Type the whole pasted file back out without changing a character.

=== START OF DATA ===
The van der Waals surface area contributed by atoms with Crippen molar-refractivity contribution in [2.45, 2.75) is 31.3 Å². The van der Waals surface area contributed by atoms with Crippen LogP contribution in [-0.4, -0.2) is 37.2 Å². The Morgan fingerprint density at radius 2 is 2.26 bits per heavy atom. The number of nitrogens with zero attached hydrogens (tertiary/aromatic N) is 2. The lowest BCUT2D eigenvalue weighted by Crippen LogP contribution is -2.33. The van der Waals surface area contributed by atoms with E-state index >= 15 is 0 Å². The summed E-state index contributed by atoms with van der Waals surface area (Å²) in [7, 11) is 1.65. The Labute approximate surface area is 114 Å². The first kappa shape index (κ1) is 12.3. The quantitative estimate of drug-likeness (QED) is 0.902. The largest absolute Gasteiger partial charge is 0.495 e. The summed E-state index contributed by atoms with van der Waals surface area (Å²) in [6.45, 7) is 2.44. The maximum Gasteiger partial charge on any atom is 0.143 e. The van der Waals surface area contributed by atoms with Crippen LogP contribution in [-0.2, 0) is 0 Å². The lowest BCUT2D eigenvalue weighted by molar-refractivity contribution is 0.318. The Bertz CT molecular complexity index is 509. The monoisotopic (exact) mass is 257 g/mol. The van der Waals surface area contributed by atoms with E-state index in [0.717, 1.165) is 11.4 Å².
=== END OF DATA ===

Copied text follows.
The van der Waals surface area contributed by atoms with Crippen molar-refractivity contribution in [2.45, 2.75) is 31.3 Å². The van der Waals surface area contributed by atoms with Crippen LogP contribution in [-0.4, -0.2) is 37.2 Å². The Morgan fingerprint density at radius 2 is 2.26 bits per heavy atom. The number of nitrogens with zero attached hydrogens (tertiary/aromatic N) is 2. The lowest BCUT2D eigenvalue weighted by Crippen LogP contribution is -2.33. The van der Waals surface area contributed by atoms with E-state index >= 15 is 0 Å². The summed E-state index contributed by atoms with van der Waals surface area (Å²) in [7, 11) is 1.65. The Labute approximate surface area is 114 Å². The first kappa shape index (κ1) is 12.3. The quantitative estimate of drug-likeness (QED) is 0.902. The largest absolute Gasteiger partial charge is 0.495 e. The summed E-state index contributed by atoms with van der Waals surface area (Å²) in [6.45, 7) is 2.44. The maximum Gasteiger partial charge on any atom is 0.143 e. The van der Waals surface area contributed by atoms with Crippen LogP contribution in [-0.2, 0) is 0 Å². The lowest BCUT2D eigenvalue weighted by molar-refractivity contribution is 0.318. The Bertz CT molecular complexity index is 509. The monoisotopic (exact) mass is 257 g/mol. The van der Waals surface area contributed by atoms with E-state index in [0.717, 1.165) is 11.4 Å².